Feminists argue sexual divisions of labour that run through society have been thought
of as `natural' rather than `political', which is why it has been preserved.
Public sphere of life (literature, art, politics, work) the preserve of men, women
confined to private existence centred on the family and domestic responsibilities.
If politics takes place only within the public sphere, the role of women and the
question of sexual equality are issues of little/no political importance. Women are
effectively excluded from politics.
Radical feminists: `the personal is the political'. Female oppression operates in all
walks of life and in many respects stems from the family itself. Concerned with `the
politics of everyday life', process of conditioning in the family, the distribution of
domestic responsibilities and the politics of personal and sexual conduct. Transfer
the responsibility of private life to the state e.g. burden of child rearing.
Socialist feminists: View the private sphere as political, linked women's role within
the conventional family to the maintenance of the capitalist system.
Liberal feminists: Object to restrictions on women accessing public sphere, warn
against politicizing private sphere which is a realm of personal choice and freedom.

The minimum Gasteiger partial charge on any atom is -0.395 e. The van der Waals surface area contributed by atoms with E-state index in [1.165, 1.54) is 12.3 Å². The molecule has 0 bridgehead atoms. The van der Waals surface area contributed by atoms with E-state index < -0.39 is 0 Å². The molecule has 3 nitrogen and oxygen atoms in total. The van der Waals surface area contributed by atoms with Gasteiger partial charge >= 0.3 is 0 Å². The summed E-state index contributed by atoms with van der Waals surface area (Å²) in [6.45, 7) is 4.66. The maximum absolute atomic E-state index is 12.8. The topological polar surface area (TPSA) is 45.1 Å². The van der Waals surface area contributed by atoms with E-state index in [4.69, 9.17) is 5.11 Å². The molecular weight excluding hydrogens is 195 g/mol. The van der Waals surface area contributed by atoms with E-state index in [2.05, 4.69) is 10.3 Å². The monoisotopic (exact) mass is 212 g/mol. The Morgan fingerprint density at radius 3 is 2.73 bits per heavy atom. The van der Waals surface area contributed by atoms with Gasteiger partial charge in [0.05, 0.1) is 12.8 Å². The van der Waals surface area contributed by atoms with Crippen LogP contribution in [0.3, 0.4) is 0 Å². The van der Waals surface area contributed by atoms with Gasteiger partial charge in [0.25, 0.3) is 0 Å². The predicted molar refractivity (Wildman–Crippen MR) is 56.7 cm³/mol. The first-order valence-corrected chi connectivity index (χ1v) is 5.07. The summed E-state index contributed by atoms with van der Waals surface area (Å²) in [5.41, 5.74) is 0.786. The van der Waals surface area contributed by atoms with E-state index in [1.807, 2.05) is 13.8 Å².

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Gender, like social class, race or religion, is a politically significant social cleavage.
Radical feminists argue gender is the deepest and most politically important of social
Feminists have therefore advanced a theory of `sexual politics', in much the same
way that socialists have preached the idea of `class politics'.
Feminists use the concept of `patriarchy' to describe the power relationship
between men and women. The phrase literally means `rule by the father'.
`Male supremacy/dominance' describes gender relations in society.…read more

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Patriarchal ideas blur the distinction between sex/gender, and assume all social
distinctions made between men and women are rooted in biology.
Feminists, in contrast, usually deny that there is a logical link between the two, and
emphasize gender differences are socially/politically constructed.
Human nature is thought of to be androgynous. All human beings, regardless of sex,
possess the genetic inheritance of a mother and a father, and therefore embody a
blend of both female and male attributes or traits.…read more